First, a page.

RadiantCMS on Dreamhost


A small tip for anyone trying to install Radiant on their Dreamhost.com account.

The original instructions I found said that three ENV lines that had to be added to the dispatch.fcgi file had to be before the RailsFCGIHandler.process! line. Well it turns out they have to be before the require lines, e.g.:
ENV['RAILS_ENV'] = 'production'
require File.dirname(__FILE__) + "/../config/environment"
require 'fcgi_handler'

Simple online button maker


I came across this really simple button maker today:

You pick the button style, add text, set a few options then right-click & save. If you're interested they also have extra options you can get by paying $10 per month for a full account, but the basics are enough to get started with. One feature I liked was that you can type in text on multiple lines, handy for doing narrow buttons with multiple words.

Boost productivity with Isolator


A common problem in today's world is distraction - too many applications open, too many emails showing up, etc, etc. Large screens give a tremendous boost to productivity but this often turns into having more applications open distracting you. And let's not mention email, RSS feeds and IMs constantly chiming away.

Thanks to the wonderful design of Mac OSX there are several utilities available to help lessen the distractions by hiding all applications other than the one you are working on at the time. Some of them, like Think and Backdrop have one fatal flaw - they require you to use their custom application switcher to jump between your apps, rather than integrating with the operating system's built in one. Thankfully someone worked out a way to do it right and Isolator was born.

Isolator is a very simple application. It doesn't launch as another app in your dock, instead it sits in your (albeit overcrowded) menu bar, and provides only a few sparse settings - the background color to use, whether to make the backdrop opaque (so you can see the desktop underneath it), whether it should start when you log in or activate automatically, and what key shortcut should activate/deactivate it. Once activated, all but your current application are hidden and your chosen background color fills up behind the window(s).

Having only used it for a short while I can't proclaim how it has saved me x hours per week or saved the lives of thirty-three cats, but even after my limited use it looks to be an app well worth using. And, given its cost there's no excuse for not trying it (presuming you use a Mac).

Access queries as structs in ColdFusion


A small tip, but a very, very useful one nonetheless. Did you know that in ColdFusion you don't have to loop through a query to access specific elements of the query? I've been developing in CFML for several years and was unaware of this. It's great! Instead of having to go through the hassle of looping an array just to find one field, if you know the field and row number you can just do this:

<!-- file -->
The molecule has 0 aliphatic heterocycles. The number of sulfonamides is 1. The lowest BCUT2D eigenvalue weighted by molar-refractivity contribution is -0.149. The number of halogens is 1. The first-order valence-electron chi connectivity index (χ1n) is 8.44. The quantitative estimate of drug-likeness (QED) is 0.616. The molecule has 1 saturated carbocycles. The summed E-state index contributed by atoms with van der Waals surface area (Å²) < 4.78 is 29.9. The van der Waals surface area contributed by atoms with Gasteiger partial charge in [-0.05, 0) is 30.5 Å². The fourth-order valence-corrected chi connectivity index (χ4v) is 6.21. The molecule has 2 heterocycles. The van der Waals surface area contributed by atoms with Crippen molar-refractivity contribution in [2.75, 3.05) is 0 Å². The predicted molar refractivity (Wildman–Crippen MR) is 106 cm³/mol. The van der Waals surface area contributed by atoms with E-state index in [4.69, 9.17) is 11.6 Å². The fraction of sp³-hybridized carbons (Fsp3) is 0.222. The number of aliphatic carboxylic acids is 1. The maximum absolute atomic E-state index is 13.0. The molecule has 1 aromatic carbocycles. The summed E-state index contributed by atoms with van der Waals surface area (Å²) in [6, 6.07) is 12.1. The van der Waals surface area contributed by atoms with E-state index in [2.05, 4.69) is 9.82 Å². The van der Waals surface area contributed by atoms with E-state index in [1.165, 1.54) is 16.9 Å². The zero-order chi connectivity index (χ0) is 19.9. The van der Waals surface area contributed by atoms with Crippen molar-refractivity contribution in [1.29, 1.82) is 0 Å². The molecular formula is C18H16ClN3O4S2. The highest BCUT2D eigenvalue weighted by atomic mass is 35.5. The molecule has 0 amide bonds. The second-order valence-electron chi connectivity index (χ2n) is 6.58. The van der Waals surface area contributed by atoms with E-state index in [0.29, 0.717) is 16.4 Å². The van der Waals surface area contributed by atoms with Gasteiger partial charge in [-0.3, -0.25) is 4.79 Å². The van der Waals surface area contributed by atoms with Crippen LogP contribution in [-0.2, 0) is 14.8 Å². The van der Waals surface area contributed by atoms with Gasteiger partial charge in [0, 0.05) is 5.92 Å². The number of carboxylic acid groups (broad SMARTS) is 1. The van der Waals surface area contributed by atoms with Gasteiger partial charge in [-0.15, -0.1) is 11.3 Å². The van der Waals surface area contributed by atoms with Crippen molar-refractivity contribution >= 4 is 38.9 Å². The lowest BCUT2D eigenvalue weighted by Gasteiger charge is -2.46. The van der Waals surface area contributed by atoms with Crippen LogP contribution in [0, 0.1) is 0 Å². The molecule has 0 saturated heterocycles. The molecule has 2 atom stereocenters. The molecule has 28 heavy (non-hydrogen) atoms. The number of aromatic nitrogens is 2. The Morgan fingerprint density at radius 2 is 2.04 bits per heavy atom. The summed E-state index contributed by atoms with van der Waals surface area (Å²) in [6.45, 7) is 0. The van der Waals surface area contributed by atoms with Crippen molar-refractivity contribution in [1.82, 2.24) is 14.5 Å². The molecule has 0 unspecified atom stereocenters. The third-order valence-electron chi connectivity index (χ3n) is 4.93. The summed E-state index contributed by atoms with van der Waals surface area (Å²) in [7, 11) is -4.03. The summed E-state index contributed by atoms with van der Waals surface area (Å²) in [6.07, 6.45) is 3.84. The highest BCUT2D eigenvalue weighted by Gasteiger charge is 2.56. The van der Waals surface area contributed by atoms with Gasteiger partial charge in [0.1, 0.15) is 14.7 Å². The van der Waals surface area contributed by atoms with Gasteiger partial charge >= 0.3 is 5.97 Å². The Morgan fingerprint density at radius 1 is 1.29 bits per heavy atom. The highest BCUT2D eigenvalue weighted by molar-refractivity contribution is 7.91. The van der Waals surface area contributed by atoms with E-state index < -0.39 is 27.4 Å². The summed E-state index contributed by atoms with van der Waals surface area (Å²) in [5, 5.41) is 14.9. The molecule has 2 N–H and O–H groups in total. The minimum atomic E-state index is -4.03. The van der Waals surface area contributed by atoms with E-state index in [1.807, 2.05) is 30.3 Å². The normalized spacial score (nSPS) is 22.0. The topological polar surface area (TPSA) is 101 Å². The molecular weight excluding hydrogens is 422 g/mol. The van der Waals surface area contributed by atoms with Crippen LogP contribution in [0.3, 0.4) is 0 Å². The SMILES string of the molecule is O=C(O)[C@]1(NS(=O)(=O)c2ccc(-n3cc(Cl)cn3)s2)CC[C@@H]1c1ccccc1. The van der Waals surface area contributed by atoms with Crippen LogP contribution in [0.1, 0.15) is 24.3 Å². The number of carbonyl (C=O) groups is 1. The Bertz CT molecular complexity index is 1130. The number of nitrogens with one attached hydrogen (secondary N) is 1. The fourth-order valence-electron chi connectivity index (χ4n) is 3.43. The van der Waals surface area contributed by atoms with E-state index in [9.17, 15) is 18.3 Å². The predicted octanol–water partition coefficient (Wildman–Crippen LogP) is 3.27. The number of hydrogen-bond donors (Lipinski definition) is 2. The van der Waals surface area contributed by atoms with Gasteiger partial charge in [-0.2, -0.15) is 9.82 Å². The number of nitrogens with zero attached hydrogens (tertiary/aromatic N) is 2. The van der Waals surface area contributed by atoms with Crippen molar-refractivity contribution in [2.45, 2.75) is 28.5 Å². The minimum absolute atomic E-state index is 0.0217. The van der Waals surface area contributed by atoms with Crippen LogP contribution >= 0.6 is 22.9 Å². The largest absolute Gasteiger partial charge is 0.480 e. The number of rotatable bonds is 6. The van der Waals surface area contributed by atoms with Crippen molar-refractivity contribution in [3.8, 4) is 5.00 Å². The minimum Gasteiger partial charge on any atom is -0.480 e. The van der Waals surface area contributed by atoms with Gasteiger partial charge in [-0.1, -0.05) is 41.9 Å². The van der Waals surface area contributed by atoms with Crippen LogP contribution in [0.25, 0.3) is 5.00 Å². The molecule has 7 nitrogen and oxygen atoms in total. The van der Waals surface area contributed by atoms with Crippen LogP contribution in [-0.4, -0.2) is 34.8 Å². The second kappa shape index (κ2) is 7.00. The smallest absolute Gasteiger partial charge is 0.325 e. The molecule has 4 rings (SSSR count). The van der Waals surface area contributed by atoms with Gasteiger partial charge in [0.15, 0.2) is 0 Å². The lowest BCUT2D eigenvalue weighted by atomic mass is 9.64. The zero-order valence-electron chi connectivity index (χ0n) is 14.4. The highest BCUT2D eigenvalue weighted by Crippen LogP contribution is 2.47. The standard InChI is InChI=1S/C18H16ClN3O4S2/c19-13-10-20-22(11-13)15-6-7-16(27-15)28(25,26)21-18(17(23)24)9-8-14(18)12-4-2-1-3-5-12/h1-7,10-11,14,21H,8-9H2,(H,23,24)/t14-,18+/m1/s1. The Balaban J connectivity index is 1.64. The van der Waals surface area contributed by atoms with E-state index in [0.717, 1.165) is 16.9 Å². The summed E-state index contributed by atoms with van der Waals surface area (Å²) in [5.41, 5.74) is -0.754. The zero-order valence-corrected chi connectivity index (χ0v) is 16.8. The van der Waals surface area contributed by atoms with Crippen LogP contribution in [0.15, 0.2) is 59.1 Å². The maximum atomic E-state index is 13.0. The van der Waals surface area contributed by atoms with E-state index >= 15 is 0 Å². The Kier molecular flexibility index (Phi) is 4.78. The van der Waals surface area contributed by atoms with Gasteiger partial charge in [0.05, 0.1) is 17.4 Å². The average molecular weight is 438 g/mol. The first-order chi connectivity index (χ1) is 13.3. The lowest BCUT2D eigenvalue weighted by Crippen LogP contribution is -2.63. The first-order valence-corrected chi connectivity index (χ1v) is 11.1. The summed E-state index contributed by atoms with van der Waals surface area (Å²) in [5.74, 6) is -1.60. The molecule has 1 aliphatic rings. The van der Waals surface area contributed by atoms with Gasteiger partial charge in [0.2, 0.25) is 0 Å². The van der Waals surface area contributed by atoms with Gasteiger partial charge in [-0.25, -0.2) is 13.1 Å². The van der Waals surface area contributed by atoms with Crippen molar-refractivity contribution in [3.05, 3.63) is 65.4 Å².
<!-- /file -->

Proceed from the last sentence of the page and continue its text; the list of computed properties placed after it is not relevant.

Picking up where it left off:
<cfset variable = query[column_name][row_number] />


<cfset variables.product_name = variables.q_products[name][5] />

Thanks to Ben Nadel for that.

Sometimes you just feel like a complete neophyte. I wonder what other useful tricks lie beneath the surface?

Vista sucks, let me count the ways


Microsoft's Windows Vista has become the most hated release of Windows yet - missing features (hardware accelerated GUI, database-based filing system, smart search engine, etc), irritating features (the security requesters), confusing number of editions (seven available in the USA, two more in Europe), confusing graphics system (DirectX 10.0, incompatible with the upcoming DX10.1, slower than DX9), and more.

The latest thorn in its side has been the controversy over network throttling when media is being played. The problem is that when Windows is playing audio, even if the player is paused, it limits the network speed to half what it should be. Just wonderful. You buy a multi-gigahertz machine with multiple gigs of ram, several hundred gigs of disk space, but yet playing music makes your network speed drop to half what it should be.

Needless to say this hasn't sat well with, well, anyone outside of Microsoft. While there haven't been any public floggings yet (aw!), Microsoft's uber guru Mark Russinovich replied saying (paraphrase) "well, the network uses a lot of CPU, so to make sure the audio plays we naturally had to throttle the network". 41% CPU usage for copying a file across the network!! ZOMGZ!!!1!

So, to set the record straight, Linux kernel hacker Robert Love responded with a wonderful reply that cut Mr Russinovich's reply to shreds, simply saying that Vista is poorly designed and that Linux doesn't suffer from the same stupid bugs. Thank you, Mr Love.

Linux (and every other well designed OS): (best French accent) douze points

Windows Vista: (best French accent) nil point


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